This Week in Indie Publishing

Write, Market, Repeat: An Indie Success Story

Author Susan Wittig Albert has some straightforward advice for aspiring writers: “Write. Write a book. Write another, and another after that. Writing is a craft. It has to be learned. It can only be learned with practice.”

The author of more than 100 books, Albert still makes time for raising cattle, sheep, geese, ducks, dogs, cats, and chickens (not to mention gardening and fiber crafting) on her 31-acre farm in the Texas Hill Country. She writes five or six days per week, handling publishing and marketing chores in the mornings before turning to her works in progress: “[I take] breaks for lunch, laundry, and for sweeping up Molly’s fur bunnies.” (That would be Molly Maguire, Albert’s elderly heeler.)

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Amazon E-Book Sales Grow in 2017 and 2018

A report on publishing-industry net revenues for the first third of 2018 has been released by the Association of American Publishers. The report’s findings are consistent with what the AAP has been reporting for a little while now: e-books are down by 3.8% over the same period in 2017, while downloaded audiobooks are up 36.1% (physical audiobooks are, unsurprisingly, down 11.4%, because there aren’t many people buying CDs and cassette tapes anymore).

AAP reports, while including net revenues from about 1,100 publishers, however, do not include Kindle Unlimited, Amazon Publishing, or Kindle Direct Publishing figures. Although Amazon does not report its book publishing figures, an Amazon spokesperson says that “Amazon’s US and worldwide Kindle book sales grew in 2017, and continue to grow in 2018 , with particular strength in Kindle Unlimited, Amazon Publishing, and independent publishing.”

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Belief Is Good for the Business of Books

Lines between work, life, and faith appear to be blurring more than ever as new books from religion publishers mix biblical principles with professional development and other topics related to business. Several titles publishing this year are aimed at Christian readers, and at others who are interested in improving their personal and professional lives.

“Many faith readers spend the majority of their week immersed in their occupations,” says Andrew Stoddard, acquisitions editor for WaterBrook and Multnomah. “Having practical ways to integrate belief, calling, and purpose into that space is crucial and freeing.”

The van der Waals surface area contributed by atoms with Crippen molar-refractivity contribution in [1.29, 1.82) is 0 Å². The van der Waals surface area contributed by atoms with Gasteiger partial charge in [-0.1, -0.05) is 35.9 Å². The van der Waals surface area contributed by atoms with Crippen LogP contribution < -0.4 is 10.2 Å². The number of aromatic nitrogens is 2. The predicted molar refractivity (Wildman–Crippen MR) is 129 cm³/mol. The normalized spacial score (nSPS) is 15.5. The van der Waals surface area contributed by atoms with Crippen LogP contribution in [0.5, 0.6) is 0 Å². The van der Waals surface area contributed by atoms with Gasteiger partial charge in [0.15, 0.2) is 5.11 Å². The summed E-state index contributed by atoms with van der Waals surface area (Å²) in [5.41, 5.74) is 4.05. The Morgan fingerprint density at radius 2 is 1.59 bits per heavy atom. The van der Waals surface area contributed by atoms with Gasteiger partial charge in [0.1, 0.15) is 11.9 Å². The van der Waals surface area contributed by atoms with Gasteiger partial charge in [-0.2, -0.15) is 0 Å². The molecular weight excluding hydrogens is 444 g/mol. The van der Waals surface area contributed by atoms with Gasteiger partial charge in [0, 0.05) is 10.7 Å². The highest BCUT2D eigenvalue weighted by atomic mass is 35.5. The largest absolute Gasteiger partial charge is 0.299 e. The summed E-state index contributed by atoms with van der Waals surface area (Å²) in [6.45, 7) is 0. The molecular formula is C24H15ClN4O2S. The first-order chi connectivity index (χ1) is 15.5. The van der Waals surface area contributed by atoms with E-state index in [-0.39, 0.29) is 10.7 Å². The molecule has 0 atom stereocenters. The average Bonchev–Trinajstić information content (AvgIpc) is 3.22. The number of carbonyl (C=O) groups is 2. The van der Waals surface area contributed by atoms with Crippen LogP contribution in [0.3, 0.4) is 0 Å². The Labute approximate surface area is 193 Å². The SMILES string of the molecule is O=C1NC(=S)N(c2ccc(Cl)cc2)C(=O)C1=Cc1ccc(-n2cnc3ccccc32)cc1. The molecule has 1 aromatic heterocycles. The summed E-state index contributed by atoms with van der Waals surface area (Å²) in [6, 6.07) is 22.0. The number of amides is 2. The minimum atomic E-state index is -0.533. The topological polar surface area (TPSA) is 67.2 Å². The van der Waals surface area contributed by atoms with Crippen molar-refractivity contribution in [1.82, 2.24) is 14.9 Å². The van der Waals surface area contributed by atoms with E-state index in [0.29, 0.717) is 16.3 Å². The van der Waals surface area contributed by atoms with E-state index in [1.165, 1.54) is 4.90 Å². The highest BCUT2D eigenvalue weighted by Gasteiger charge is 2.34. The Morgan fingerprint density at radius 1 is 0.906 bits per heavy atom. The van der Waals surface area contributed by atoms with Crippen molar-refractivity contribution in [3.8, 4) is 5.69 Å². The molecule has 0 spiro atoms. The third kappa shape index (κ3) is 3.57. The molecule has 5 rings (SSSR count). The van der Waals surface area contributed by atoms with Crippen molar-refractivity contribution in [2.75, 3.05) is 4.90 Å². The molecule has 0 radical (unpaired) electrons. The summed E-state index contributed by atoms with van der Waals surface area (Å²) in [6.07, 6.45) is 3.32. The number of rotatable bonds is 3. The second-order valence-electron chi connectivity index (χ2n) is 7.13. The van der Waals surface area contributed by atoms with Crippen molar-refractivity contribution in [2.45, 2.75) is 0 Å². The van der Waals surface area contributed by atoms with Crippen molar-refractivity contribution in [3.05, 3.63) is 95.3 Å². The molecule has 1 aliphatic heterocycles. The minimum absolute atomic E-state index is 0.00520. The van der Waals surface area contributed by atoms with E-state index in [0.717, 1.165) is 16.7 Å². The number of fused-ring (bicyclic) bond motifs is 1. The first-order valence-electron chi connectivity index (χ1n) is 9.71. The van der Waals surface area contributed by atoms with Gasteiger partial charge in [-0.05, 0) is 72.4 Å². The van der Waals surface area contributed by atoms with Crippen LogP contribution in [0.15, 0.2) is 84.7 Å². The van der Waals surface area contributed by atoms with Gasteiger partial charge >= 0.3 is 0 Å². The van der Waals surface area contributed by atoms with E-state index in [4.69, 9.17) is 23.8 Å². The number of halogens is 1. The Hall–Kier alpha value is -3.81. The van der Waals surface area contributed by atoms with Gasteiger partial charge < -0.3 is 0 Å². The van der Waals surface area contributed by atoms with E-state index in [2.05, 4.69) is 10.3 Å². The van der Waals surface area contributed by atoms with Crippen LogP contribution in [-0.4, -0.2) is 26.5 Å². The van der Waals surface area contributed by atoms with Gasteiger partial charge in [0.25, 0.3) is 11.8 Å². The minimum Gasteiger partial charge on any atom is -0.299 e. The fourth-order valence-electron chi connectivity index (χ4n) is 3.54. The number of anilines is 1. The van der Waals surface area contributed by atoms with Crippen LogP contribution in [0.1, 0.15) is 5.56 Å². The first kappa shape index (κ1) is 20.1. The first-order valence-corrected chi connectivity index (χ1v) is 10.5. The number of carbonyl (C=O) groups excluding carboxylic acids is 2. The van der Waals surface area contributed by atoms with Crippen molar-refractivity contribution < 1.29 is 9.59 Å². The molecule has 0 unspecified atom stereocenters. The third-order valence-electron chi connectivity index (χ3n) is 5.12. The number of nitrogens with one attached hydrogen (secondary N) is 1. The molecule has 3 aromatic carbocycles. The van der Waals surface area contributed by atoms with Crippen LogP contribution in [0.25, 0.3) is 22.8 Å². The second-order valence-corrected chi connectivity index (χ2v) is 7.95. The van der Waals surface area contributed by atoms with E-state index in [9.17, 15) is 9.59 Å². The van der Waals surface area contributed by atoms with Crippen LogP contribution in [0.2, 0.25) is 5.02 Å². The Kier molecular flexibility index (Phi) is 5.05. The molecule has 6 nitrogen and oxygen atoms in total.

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2 Big Book Writing Myths That Will Keep You From Achieving Big Profits

2 Big Book Writing Myths That Will Keep You From Achieving Big ProfitsWhen my first book was published, I thought it would be an overnight success based purely on the topic and the fact that I knew the world needed it. My genius marketing plan was to simply publish it. If it exists on the internet, people will find it, right?

As you can imagine, that didn’t work. It’s a bit like showing up to a party, not knowing anyone, trying to make a grand entrance and having zero people pay attention. In fact, it was a lot like that. Hardly anyone blinked an eye or turned their head when my book became available.

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How do I get my book published? You asked Google – here’s the answer

Woman looking at books in WaterstonesBefore trying to answer this very important question, it is useful to ask yourself another one: “Why should I get my book published?”What do you hope to achieve by releasing your work into the world, and what would success look like to you? Because knowing what you want from being published will help you find the best way to achieve it.

Are you hoping to see your book on the shelves at Waterstones? To entertain readers on their holidays? Do you have an important story that needs to be told? Or would being a published author help in your day-to-day career? Do you want to achieve fame and fortune and retire on the proceeds of your blockbuster novel? If so, stop! The latest reports show that the average author earns less than £10,500 a year, so if you’re gambling on being the next JK Rowling you’d have better odds by getting a job in a supermarket and betting your entire salary on the next reality TV star-turned-memoirist having actually read her own book.

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